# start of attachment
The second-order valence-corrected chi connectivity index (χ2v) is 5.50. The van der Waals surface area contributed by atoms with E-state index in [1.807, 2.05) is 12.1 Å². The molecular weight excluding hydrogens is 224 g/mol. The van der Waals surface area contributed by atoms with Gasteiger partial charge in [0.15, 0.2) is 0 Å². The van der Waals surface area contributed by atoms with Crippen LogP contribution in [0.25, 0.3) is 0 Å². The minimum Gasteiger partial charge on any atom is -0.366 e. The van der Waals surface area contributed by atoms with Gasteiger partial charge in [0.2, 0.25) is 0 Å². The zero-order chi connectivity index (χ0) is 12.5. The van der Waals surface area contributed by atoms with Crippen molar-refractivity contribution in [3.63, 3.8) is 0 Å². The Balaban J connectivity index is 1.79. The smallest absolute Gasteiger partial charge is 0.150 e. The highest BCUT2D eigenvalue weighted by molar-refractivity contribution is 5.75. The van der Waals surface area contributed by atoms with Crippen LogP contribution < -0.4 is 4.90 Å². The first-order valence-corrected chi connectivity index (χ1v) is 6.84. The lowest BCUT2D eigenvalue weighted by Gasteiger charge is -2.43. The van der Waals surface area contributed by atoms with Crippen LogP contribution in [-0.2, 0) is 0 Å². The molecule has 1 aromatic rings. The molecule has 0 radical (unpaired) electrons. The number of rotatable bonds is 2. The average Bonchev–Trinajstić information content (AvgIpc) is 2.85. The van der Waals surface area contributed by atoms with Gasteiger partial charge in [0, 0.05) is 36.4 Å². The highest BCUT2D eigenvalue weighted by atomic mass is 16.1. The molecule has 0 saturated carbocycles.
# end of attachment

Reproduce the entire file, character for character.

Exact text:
The second-order valence-corrected chi connectivity index (χ2v) is 5.50. The van der Waals surface area contributed by atoms with E-state index in [1.807, 2.05) is 12.1 Å². The molecular weight excluding hydrogens is 224 g/mol. The van der Waals surface area contributed by atoms with Gasteiger partial charge in [0.15, 0.2) is 0 Å². The van der Waals surface area contributed by atoms with Crippen LogP contribution in [0.25, 0.3) is 0 Å². The minimum Gasteiger partial charge on any atom is -0.366 e. The van der Waals surface area contributed by atoms with Gasteiger partial charge in [0.2, 0.25) is 0 Å². The zero-order chi connectivity index (χ0) is 12.5. The van der Waals surface area contributed by atoms with Crippen molar-refractivity contribution in [3.63, 3.8) is 0 Å². The Balaban J connectivity index is 1.79. The smallest absolute Gasteiger partial charge is 0.150 e. The highest BCUT2D eigenvalue weighted by molar-refractivity contribution is 5.75. The van der Waals surface area contributed by atoms with Crippen LogP contribution < -0.4 is 4.90 Å². The first-order valence-corrected chi connectivity index (χ1v) is 6.84. The lowest BCUT2D eigenvalue weighted by Gasteiger charge is -2.43. The van der Waals surface area contributed by atoms with Crippen LogP contribution in [-0.2, 0) is 0 Å². The molecule has 1 aromatic rings. The molecule has 0 radical (unpaired) electrons. The number of rotatable bonds is 2. The average Bonchev–Trinajstić information content (AvgIpc) is 2.85. The van der Waals surface area contributed by atoms with Gasteiger partial charge in [0, 0.05) is 36.4 Å². The highest BCUT2D eigenvalue weighted by atomic mass is 16.1. The molecule has 0 saturated carbocycles.